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O-60 Preferences for end-of-life care and advance care planning in the event of dementia: A nationwide survey of older Australians
  1. Marcus Sellars1,
  2. William Silvester1,
  3. T Holman2 and
  4. C O’Leary1
  1. 1Respecting Patient Choices, Austin Health, Victoria, Australia
  2. 2Insync Surveys Incorporating UltraFeedback, Melbourne, Victoria, Australia

Abstract

Background Advanced dementia (AD) is an incurable disease of the brain in which people are not able to communicate with others; however the literature shows there’s low uptake of advance care planning (ACP) among people with dementia.

Aim To conduct a national survey on older Australian’s preferences for treatment and ACP in a state of AD.

Methods A survey was distributed through an online panel (n = 1,003) to examine the above.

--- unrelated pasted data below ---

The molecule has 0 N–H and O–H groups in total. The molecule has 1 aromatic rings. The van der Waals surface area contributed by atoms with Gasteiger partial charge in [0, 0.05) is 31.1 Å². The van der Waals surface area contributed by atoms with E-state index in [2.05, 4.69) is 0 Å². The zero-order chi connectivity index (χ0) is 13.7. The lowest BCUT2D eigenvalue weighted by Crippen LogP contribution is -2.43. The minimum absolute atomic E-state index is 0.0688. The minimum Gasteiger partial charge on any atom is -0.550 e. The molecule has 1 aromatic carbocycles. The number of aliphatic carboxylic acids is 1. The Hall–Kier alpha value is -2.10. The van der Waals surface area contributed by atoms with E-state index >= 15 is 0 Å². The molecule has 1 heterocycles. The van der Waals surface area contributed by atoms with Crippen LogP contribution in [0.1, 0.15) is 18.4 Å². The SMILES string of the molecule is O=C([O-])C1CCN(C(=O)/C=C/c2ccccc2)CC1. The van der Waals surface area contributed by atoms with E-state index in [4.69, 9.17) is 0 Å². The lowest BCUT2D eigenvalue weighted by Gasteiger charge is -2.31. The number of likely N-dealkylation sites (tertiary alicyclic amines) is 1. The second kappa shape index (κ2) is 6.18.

Results Most respondents showed a preference for comfort care (75%) or limited care (20%) rather than life-prolonging care (5%) if they required medical treatment in a state of AD. Furthermore, overall preferences for care changed significantly after reading a description of AD (p < 0.001), with preference for comfort care increasing (79%) and limited care decreasing (16%). Similarly, although <10% of respondents had previously documented ACP wishes; most wanted to in a state of AD and this preference increased significantly after reading a description of AD (p < 0.001). Preference for a written plan increased (72% pre vs. 77% post) and preferences for making an oral plan only (13% vs. 10%) and leaving all medical decisions to the family or doctor decreased (16% vs. 12%).

Discussion Older Australians prefer comfort or limited care and to have documented ACP wishes if they become seriously ill and require medical treatment in a state of AD.

Conclusion The opportunity for older Australians to complete ACP will assist to communicate their wishes in the event they become seriously ill and require medical treatment in a state of AD.

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